Microsoft-Activision deal gets approved?

Plus: the UAW car strikes and top business trends in AI.

Microsoft-Activision deal gets approved?

Hi this is ZipLaw! This is our Roundup Newsletter where we run through all the top news stories of this past week and explain how they impact law firms.

Here’s what we’re serving today:

  • CMA approves Microsoft-Activision deal 🎮
  • US car strikes 🚗
  • Asia is trading in-house 📦
  • Top business trends in AI 🤖
  • UK's anti-green turn 🇬🇧
  • What's going on with interest rates? 💸

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CMA approves Microsoft-Activision deal

⏱️ In Short

This is the story that keeps on giving. Microsoft's $75 billion bid to buy Activision Blizzard just got a thumbs-up from the UK's competition watchdog. So let's break it down.

What's going on?

Picture Microsoft as the ambitious chef trying to create the ultimate dish by adding Activision, the exotic spice that makes everything better (think saffron with a hint of Call of Duty). But here comes the UK's Competition and Markets Authority (CMA), acting like the stern judge on a cooking show, saying, "Hold on, that recipe might just be too overpowering for the market!"

So, Microsoft and Activision go back to the drawing board—err, kitchen—and tweak their recipe to make it more digestible for the CMA's palate. And voila! The judge takes another bite and says, "Hmm, not bad. You might just be onto something here."

The Deal Sweetener: Cloud Streaming Rights

What changed the CMA's mind? Well, Microsoft agreed to sell Activision's cloud streaming rights to Ubisoft. This means Microsoft can't hog Activision's games like World of Warcraft and Diablo for its Xbox Cloud Gaming service (which is good for competition in the gaming market!). They'll have to share, like it or not.

The Clock is Ticking: What's Next?

The CMA's consultation will run until 6 October, and the deal has to close by 18 October. So, it's like the final minutes of a basketball game, and Microsoft's got the ball. They've also been making nice with other players, like Sony, to show they can play well with others. But will they score before the buzzer?

⚖️ How does this impact Law Firms?

Mergers and Acquisitions (M&A):

  • Due Diligence and Contract Review: M&A lawyers will be neck-deep in due diligence, scrutinising every aspect of the proposed Microsoft-Activision deal to ensure it complies with all relevant laws and regulations. This will include a review of intellectual property rights, employee contracts, and existing litigation that could affect the merger.
  • Negotiating Amendments: Given that the deal has already been modified once to appease the CMA, M&A lawyers will likely be involved in further negotiations to tweak the deal's terms. This could include renegotiating the sale of cloud streaming rights to Ubisoft or other third parties, and ensuring that these amendments are legally sound and enforceable.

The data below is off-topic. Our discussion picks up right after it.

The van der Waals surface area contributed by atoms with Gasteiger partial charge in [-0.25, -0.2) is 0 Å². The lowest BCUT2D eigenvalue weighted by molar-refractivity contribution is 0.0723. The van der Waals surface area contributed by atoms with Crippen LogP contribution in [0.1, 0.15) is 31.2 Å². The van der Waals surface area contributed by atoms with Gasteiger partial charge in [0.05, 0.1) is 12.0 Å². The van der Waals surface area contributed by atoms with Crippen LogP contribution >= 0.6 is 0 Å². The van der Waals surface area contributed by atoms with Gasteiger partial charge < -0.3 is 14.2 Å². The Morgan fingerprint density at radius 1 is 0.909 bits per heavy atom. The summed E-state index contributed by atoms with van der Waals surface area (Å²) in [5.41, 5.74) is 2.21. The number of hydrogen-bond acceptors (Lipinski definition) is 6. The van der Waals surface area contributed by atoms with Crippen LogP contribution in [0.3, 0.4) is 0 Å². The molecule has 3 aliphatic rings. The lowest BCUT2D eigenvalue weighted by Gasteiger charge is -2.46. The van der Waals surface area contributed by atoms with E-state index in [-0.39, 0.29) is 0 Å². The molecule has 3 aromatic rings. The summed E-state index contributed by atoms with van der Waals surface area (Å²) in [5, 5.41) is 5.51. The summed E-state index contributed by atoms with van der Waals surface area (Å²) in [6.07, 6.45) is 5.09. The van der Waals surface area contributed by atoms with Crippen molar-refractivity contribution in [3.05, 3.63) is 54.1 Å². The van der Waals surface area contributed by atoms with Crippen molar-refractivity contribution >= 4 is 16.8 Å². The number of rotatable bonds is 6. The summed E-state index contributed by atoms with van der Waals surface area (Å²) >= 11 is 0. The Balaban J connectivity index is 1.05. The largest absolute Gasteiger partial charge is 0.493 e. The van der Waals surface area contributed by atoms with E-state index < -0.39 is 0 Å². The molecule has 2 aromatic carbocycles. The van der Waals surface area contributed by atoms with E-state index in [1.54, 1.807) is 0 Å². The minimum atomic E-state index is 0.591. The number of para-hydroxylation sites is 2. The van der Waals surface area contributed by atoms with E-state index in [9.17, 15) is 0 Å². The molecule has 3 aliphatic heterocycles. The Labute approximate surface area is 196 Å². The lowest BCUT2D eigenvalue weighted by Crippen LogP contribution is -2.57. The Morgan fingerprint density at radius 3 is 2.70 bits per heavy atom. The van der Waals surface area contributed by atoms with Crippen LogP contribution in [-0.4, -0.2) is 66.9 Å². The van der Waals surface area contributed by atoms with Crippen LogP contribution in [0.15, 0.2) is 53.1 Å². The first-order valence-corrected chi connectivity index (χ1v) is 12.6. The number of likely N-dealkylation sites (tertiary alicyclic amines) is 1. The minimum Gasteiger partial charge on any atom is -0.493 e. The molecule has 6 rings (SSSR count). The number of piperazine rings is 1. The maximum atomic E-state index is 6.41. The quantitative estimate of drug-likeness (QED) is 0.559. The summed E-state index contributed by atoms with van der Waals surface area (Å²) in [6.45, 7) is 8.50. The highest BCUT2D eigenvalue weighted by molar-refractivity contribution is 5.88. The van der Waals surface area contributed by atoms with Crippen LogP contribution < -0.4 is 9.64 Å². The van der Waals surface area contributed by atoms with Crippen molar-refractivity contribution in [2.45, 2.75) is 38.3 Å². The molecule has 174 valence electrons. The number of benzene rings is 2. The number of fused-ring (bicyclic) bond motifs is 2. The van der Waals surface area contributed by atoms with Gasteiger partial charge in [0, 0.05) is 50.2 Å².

Antitrust and Regulatory:

  • Competition Assessment: Antitrust lawyers will be crucial in conducting further competition assessments, particularly in light of the CMA's "limited residual concerns." They'll need to ensure that Microsoft's acquisition of Activision doesn't create an unfair advantage in the gaming and cloud streaming markets.
  • Regulatory Compliance and Appeals: These lawyers will also be tasked with ensuring that the deal meets the regulatory requirements not just in the UK, but also in other jurisdictions that have yet to give their approval. Additionally, they may need to prepare for potential appeals, especially given that the US Federal Trade Commission is still trying to appeal against the latest decision allowing the deal to proceed.

Intellectual Property (IP):

  • Licensing Agreements: IP lawyers will have a field day drafting and reviewing licensing agreements, especially since Microsoft has committed to licensing Activision’s catalogue to other cloud streaming services. These agreements must be watertight to prevent future legal disputes.
  • Protection of IP Rights: As Activision's games like Call of Duty, World of Warcraft, and Diablo are significant assets, IP lawyers will need to ensure that the intellectual property rights associated with these franchises are adequately protected post-acquisition. This could involve registering new trademarks or defending existing ones in various jurisdictions.

Asia is trading in-house

⏱️ In Short

Asia's going all "circle of trust", trading more within the continent and less with the West.

What's going on?

Remember when Iron Man, Thor, and Captain America teamed up to save the world? Well, Asian countries are doing their own version of that, but with trade. In 1990, only 46% of Asian trade was within the continent. Fast forward to 2021, and it's 58%, baby! They're sharing everything from tech components to investment dollars like they're trading Pokémon cards in the schoolyard.

When did this start?

After the 2008 financial crisis, Western banks were like, "I'm outta here!" Asian banks saw the opportunity and swooped in like Batman on a Gotham crime scene. Now, more than half of the region's overseas lending is from local banks. China's state banks are leading this charge, and Japan's not far behind.

Asia's got this

The US used to be a key power in Asia. Not anymore! In a recent survey, only 11% thought America was the most influential economic power in Asia. China's Belt and Road Initiative is the new blockbuster, but don't sleep on Japan and South Korea—they're the indie films that everyone ends up loving.

Credit: The Economist

Asia's basically saying, "We got this, thanks." They're building their own supply chains, investing in each other, and basically setting up a new playground where the West isn't the cool kid anymore. And guess what? This trend is likely to speed up.

⚖️ How does this impact Law Firms?

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